Check out Beautiful Cosmos below, a lyrical poem written for the only woman in his life to truly understand him- Phyllis King- who co-wrote, and was another driving force behind his success.

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A 10-year-old dyslexic student’s ‘palindrome poem’ has gone viral

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A ‘palindrome poem’ written by 10-year-old student from the Southeast of England has gone viral thanks to their teacher sharing the poem on Twitter.

Jane Broadis, a primary school teacher in the UK, posted the inspiring poem on Twitter where it went viral within the day, reaching 47k retweets and 158k Likes so far. The young author, known only as ‘AO’, wrote the poem about their struggles with dyslexia- most importantly about people’s perceptions of those with dyslexia. It is a surprising, clever, and thought-provoking poem, and thousands of people fell in love with it all over the internet.

See for yourself below!

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How one boy fought back at bullies with poetry

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Poetry can be a great tool for working through your feelings and one British boy knows this all to well.

Alfie Coleiro from Eastbourne, had been bullied via anonymous messages sent on Instagram, his smartphone, and even via his Playstation. Horrifyingly, many of the nasty messages were telling him to kill himself, and that he should never have been born, however Alfie’s response was amazing.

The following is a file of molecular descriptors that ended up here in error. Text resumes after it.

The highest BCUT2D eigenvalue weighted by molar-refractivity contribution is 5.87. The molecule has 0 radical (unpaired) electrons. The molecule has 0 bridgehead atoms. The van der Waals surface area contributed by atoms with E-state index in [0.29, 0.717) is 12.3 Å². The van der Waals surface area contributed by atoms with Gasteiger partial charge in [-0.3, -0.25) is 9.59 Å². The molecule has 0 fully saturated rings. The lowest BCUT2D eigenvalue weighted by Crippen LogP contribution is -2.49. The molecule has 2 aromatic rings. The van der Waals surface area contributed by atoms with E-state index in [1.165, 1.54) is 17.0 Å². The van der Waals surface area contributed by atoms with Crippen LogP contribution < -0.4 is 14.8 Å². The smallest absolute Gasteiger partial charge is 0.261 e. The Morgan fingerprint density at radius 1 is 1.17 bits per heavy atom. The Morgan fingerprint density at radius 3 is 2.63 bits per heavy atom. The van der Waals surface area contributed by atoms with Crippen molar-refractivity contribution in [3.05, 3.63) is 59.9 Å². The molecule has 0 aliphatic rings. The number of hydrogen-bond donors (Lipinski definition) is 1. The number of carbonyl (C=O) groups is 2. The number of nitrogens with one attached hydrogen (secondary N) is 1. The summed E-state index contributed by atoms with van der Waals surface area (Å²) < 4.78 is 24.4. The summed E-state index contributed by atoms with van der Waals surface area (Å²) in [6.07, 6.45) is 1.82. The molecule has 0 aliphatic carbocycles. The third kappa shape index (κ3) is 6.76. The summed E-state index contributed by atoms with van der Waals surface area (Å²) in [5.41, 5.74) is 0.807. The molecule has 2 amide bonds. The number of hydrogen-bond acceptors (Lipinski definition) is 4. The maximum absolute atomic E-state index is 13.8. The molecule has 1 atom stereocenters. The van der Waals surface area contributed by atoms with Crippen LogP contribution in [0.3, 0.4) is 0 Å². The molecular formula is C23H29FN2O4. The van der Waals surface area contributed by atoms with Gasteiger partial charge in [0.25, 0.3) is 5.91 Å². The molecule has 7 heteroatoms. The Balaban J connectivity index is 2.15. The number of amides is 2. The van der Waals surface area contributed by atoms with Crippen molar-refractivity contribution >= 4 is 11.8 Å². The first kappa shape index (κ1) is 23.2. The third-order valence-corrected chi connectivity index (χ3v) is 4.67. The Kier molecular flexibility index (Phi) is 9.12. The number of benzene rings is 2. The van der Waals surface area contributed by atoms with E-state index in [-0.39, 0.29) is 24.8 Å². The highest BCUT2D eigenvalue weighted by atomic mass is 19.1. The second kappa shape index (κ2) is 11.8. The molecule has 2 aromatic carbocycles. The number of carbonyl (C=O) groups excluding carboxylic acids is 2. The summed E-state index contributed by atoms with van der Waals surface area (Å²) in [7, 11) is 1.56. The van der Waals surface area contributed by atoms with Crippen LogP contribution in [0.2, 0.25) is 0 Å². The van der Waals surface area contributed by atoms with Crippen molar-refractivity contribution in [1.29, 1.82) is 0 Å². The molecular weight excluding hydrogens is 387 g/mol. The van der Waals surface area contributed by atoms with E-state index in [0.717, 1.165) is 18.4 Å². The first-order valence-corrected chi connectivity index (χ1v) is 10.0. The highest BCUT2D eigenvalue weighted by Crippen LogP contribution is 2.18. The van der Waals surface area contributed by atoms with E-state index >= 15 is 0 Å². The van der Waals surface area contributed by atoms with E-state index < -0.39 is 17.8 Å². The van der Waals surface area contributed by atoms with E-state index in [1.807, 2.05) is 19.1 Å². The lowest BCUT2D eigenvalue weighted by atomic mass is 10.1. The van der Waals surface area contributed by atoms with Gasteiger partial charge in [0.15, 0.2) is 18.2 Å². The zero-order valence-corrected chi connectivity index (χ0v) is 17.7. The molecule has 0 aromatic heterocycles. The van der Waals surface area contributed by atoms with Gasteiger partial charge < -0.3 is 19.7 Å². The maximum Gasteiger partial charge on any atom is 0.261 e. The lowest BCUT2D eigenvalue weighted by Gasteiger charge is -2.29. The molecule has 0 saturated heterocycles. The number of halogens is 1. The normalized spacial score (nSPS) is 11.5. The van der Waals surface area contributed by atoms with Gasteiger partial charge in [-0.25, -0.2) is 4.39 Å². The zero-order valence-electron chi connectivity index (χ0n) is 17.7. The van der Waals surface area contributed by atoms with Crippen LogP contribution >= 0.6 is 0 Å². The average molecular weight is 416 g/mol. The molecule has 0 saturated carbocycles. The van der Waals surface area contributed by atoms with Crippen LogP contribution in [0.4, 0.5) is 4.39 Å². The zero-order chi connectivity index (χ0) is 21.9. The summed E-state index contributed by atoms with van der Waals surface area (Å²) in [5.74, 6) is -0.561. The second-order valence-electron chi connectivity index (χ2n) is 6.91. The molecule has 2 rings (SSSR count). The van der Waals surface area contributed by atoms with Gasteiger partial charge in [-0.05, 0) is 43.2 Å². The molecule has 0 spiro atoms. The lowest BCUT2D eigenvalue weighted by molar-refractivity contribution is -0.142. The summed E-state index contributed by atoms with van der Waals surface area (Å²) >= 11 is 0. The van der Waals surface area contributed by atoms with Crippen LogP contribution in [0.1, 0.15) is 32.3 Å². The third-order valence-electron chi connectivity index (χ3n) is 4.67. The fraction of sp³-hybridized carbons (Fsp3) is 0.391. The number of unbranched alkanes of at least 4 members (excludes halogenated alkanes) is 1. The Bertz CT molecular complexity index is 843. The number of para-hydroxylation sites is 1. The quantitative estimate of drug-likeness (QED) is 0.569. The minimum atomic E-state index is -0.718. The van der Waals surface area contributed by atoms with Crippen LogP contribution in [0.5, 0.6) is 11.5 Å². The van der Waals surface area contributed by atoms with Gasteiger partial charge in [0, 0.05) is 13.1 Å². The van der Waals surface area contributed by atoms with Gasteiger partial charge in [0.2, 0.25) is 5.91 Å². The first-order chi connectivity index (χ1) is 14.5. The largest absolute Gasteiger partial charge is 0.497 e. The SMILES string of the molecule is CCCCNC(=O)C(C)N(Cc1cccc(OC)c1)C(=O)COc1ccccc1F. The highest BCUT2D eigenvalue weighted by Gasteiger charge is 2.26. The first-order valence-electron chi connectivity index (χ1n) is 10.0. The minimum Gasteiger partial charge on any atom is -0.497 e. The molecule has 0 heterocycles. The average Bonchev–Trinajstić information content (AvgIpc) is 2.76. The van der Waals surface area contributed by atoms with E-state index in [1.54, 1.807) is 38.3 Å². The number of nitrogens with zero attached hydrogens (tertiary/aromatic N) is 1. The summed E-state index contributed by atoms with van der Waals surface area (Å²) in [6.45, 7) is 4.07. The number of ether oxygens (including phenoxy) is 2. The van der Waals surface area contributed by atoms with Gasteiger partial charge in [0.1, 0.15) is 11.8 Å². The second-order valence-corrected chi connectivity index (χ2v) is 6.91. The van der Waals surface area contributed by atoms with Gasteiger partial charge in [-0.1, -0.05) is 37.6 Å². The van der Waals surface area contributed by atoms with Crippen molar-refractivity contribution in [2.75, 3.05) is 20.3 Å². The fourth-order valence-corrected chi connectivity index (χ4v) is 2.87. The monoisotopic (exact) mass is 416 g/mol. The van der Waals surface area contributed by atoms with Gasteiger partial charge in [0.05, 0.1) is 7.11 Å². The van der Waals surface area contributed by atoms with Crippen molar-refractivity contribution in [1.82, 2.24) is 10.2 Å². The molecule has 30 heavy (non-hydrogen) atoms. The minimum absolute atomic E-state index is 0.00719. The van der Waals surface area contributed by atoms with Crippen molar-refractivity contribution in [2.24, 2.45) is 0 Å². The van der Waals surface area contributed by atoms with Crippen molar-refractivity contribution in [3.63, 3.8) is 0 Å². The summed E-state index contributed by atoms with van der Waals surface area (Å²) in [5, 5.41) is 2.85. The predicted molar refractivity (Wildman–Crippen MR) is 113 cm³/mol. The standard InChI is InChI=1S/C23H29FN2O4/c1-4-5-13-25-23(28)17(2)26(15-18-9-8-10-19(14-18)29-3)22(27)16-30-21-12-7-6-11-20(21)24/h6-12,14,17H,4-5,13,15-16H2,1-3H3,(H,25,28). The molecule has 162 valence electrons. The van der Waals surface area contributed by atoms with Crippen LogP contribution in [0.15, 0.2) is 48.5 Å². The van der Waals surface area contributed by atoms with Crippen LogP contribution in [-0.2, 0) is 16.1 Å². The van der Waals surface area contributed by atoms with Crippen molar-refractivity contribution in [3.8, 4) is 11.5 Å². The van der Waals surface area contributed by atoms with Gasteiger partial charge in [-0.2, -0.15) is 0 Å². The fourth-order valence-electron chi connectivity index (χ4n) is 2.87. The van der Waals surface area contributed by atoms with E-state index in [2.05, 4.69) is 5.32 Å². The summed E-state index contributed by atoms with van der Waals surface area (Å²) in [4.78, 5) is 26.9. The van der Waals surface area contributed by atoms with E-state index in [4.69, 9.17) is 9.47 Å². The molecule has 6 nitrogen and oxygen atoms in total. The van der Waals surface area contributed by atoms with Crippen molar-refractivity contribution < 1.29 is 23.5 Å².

Speaking to BBC Newsbeat, his father Jay remarked: “I didn’t have a clue he was writing the poem. He likes to share his emotions through music and stuff like that, so he went upstairs, wrote it and then showed it to me.”

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Poets Read Poems About Climate Change on a Melting Glacier

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Climate change is causing Greenland’s glaciers to melt, and the pacific island nations are noticing the increased amount of water caused by erosion of these mighty glaciers. In an effort to try and raise awareness about the colossal threat global warming poses, two poets came together on a melting glacier to recite a poem they’d written together.

The two had never met before when Kathy Jetnil-Kijiner traveled from the Marshall Islands in Micronesia to Greenland’s capital city Nuuk where she met Inuk poet Aka Niviâna. They then met up with a small film crew and journeyed on to an isolated area on southern Greenland’s ice sheet where they recited their poem “Rise” atop a melting glacier.

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The Controversy of Ezra Pound

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There’s no denying that Ezra Pound (30th October 1885 – 1st November 1972) was one of the greatest poets of the 20th century. Born in Idaho territory in 1885, Pound was the only child of English expatriate parents, Pound went to a Quaker school and had his first poetry published at 11 years old.

Into adulthood, Pound was credited with being a leading figure in Imagism, a movement derived from classical Chinese poetry, stressing clarity, precision, and economy of language. He’s also credited with being a major figure in early modernist poetry.